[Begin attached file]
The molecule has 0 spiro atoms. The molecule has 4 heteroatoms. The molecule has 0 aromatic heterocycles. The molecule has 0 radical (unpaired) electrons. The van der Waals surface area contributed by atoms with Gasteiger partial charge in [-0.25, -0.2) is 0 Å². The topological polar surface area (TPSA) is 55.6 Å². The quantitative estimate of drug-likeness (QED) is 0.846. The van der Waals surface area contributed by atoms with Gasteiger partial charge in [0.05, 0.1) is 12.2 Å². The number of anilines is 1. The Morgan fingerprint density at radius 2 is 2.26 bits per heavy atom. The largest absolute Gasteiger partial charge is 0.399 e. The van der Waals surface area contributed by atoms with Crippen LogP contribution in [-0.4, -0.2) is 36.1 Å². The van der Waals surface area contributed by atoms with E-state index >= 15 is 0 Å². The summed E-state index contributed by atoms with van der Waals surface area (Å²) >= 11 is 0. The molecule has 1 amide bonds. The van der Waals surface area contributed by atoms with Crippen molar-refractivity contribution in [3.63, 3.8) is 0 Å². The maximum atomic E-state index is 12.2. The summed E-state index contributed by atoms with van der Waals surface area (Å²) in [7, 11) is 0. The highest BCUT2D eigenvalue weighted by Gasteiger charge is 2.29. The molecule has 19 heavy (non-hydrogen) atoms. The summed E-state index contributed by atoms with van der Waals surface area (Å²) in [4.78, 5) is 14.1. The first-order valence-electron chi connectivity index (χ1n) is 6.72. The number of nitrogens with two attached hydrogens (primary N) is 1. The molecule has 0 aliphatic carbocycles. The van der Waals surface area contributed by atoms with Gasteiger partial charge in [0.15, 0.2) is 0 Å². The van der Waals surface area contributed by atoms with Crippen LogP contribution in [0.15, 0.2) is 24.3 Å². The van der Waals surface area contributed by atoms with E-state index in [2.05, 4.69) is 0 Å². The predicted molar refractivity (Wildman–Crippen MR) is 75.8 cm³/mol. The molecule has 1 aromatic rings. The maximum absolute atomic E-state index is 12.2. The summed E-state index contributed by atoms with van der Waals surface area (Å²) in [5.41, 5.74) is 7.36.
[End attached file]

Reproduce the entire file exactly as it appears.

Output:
The molecule has 0 spiro atoms. The molecule has 4 heteroatoms. The molecule has 0 aromatic heterocycles. The molecule has 0 radical (unpaired) electrons. The van der Waals surface area contributed by atoms with Gasteiger partial charge in [-0.25, -0.2) is 0 Å². The topological polar surface area (TPSA) is 55.6 Å². The quantitative estimate of drug-likeness (QED) is 0.846. The van der Waals surface area contributed by atoms with Gasteiger partial charge in [0.05, 0.1) is 12.2 Å². The number of anilines is 1. The Morgan fingerprint density at radius 2 is 2.26 bits per heavy atom. The largest absolute Gasteiger partial charge is 0.399 e. The van der Waals surface area contributed by atoms with Crippen LogP contribution in [-0.4, -0.2) is 36.1 Å². The van der Waals surface area contributed by atoms with E-state index >= 15 is 0 Å². The summed E-state index contributed by atoms with van der Waals surface area (Å²) >= 11 is 0. The molecule has 1 amide bonds. The van der Waals surface area contributed by atoms with Crippen molar-refractivity contribution in [3.63, 3.8) is 0 Å². The maximum atomic E-state index is 12.2. The summed E-state index contributed by atoms with van der Waals surface area (Å²) in [7, 11) is 0. The highest BCUT2D eigenvalue weighted by Gasteiger charge is 2.29. The molecule has 19 heavy (non-hydrogen) atoms. The summed E-state index contributed by atoms with van der Waals surface area (Å²) in [4.78, 5) is 14.1. The first-order valence-electron chi connectivity index (χ1n) is 6.72. The number of nitrogens with two attached hydrogens (primary N) is 1. The molecule has 0 aliphatic carbocycles. The van der Waals surface area contributed by atoms with Gasteiger partial charge in [0.15, 0.2) is 0 Å². The van der Waals surface area contributed by atoms with Crippen LogP contribution in [0.15, 0.2) is 24.3 Å². The van der Waals surface area contributed by atoms with E-state index in [2.05, 4.69) is 0 Å². The predicted molar refractivity (Wildman–Crippen MR) is 75.8 cm³/mol. The molecule has 1 aromatic rings. The maximum absolute atomic E-state index is 12.2. The summed E-state index contributed by atoms with van der Waals surface area (Å²) in [5.41, 5.74) is 7.36.